Viewing a single comment thread. View all comments

mootcat t1_izz47sl wrote

Indeed. Sam Altman (Open AI CEO) had spoken on these exact topics multiple times.

He doesn't think prompt engineering will really be a job/skillset in the future as models get better at predicting what we want. Perhaps eloquence and an ability to accurately convey what one wants will be more important, and even that less so with eventual neural integration.

Edit: I forgot to add that he HAS spoken on how he expects custom training specific models off of bigger ones is likely to be a very fruitful industry. Given how prohibitively expensive creating LLMs from scratch are, it's probably our best bet at being involved.


AdditionalPizza OP t1_izz7ujr wrote

>He doesn't think prompt engineering will really be a job/skillset in the future

I agree with this too. But I'm not talking about 5 years from now, I'm talking about next year and the year after. The opportunities are coming now. I stated it in the post too, prompting will likely be a thing of the past before it ever really becomes a thing in the first place. I don't suggest "learning prompting" exactly, I suggest learning what AI can do for you now, and thinking about what it can do in the short term before it's totally ubiquitous. Before there's no new land to discover.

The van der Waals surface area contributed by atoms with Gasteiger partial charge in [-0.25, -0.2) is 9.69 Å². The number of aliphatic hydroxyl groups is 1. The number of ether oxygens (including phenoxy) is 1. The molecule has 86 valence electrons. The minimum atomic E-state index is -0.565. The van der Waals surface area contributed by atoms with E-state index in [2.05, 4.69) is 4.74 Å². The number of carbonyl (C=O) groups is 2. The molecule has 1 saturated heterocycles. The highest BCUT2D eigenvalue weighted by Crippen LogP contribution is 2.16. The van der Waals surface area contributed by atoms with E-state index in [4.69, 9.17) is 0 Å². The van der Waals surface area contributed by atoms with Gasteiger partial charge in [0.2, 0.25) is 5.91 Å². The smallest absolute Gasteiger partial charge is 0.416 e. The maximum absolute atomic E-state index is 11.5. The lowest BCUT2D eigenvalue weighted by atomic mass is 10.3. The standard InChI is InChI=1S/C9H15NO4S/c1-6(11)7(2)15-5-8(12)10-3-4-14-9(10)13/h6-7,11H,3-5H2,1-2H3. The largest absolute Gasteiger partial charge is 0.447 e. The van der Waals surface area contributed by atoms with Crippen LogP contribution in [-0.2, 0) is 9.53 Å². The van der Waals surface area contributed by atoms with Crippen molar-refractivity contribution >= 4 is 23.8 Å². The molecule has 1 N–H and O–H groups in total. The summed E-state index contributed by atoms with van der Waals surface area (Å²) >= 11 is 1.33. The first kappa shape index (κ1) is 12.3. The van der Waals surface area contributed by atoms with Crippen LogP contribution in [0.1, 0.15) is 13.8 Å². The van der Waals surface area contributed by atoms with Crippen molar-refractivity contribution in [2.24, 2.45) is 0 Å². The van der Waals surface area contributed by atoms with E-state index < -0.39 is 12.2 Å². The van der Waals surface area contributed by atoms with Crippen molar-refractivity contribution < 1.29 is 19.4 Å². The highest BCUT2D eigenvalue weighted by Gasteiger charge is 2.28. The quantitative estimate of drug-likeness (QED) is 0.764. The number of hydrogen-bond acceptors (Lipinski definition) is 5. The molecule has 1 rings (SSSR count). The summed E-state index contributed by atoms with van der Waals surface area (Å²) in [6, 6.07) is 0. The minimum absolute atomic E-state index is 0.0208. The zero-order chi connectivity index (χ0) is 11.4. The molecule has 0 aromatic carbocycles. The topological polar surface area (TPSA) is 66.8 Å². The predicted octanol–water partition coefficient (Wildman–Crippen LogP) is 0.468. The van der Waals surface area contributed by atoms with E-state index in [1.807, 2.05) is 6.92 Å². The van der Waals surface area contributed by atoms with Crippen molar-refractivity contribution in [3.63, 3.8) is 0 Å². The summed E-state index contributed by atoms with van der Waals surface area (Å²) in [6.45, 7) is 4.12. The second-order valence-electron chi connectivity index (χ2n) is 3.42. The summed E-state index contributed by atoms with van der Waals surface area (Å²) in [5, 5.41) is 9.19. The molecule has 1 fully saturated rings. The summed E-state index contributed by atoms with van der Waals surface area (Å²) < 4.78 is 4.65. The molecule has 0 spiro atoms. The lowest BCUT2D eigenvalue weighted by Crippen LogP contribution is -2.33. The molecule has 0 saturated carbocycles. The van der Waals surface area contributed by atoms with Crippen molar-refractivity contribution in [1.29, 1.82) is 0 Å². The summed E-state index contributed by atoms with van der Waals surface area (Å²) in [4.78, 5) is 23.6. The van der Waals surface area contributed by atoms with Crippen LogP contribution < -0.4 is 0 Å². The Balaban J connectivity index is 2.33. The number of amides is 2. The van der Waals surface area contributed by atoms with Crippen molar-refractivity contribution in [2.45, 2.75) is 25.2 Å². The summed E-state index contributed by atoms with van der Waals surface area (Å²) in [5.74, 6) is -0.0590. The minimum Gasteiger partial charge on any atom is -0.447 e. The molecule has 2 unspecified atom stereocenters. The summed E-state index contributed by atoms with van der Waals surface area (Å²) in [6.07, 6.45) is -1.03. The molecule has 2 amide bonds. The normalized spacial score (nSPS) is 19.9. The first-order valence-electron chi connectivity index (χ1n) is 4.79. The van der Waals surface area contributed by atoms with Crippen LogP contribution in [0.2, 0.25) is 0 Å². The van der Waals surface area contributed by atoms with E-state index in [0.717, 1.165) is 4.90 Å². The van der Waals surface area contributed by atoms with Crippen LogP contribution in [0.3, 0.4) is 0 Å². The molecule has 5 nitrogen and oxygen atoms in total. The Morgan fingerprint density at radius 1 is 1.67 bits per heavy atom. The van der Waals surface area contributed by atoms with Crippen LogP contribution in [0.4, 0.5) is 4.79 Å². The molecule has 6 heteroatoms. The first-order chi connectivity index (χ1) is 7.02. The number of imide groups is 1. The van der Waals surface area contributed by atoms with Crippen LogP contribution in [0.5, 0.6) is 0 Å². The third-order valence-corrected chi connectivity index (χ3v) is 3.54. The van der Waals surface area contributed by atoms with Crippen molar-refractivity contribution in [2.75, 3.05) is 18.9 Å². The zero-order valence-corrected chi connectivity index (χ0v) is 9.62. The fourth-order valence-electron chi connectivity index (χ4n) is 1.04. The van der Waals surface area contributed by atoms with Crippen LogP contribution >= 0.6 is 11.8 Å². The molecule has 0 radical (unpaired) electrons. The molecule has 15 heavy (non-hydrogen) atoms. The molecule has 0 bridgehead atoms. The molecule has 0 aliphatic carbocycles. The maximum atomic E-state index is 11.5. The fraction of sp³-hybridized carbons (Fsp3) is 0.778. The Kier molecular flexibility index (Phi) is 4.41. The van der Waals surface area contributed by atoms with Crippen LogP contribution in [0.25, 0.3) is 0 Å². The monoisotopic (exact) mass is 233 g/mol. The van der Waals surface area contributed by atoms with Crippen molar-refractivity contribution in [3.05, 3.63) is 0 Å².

When I talk to people about how incredible smartphones and the internet are to people, all they every think about is a camera, social media, and a calculator. They simply skim over the fact you have access to most human knowledge in your pocket at all times. We still have that persistent "don't pull your phone out when talking to someone" mentality that comes across as rude or ignorant. We can literally look up any word someone uses, any reference to a a historical event, a song we want to remember, a formula, etc. We can use our phones to multiply our intelligence, yet so many times you can be talking with someone and they have zero inclination about a certain problem or task they come across when the answer is probably on the internet. We still have the problem of people believing information without fact checking it, and they assume social media is factual.

While all that stuff can currently be learned, it is important to learn how to use AI now while it's still ground zero for takeoff. AI will not magically make everyone accustomed to it, you will have to still make an effort to learn it to maximize its potential. The type that refuse to fact check will continue to do so and slip further away from being able to climb out of an echo chamber.


spacedrace t1_izzh2w3 wrote

Looking at your phone while talking to someone is rude. Don't zoom so far out you forget your manners sir or madam. :).


AdditionalPizza OP t1_izzhpt2 wrote

Well yes, but it depends on the situation. Dinner with a spouse, yes rude and probably unnecessary. While following a recipe and talking to your spouse during dinner preparation, it's an extension of your mind and capability.

There's probably better examples.


spacedrace t1_izzivnu wrote

Ignore me, I'm giving you a hard time, I'm getting old, good advice overall. I hadn't heard of characterai I'm going to check that out.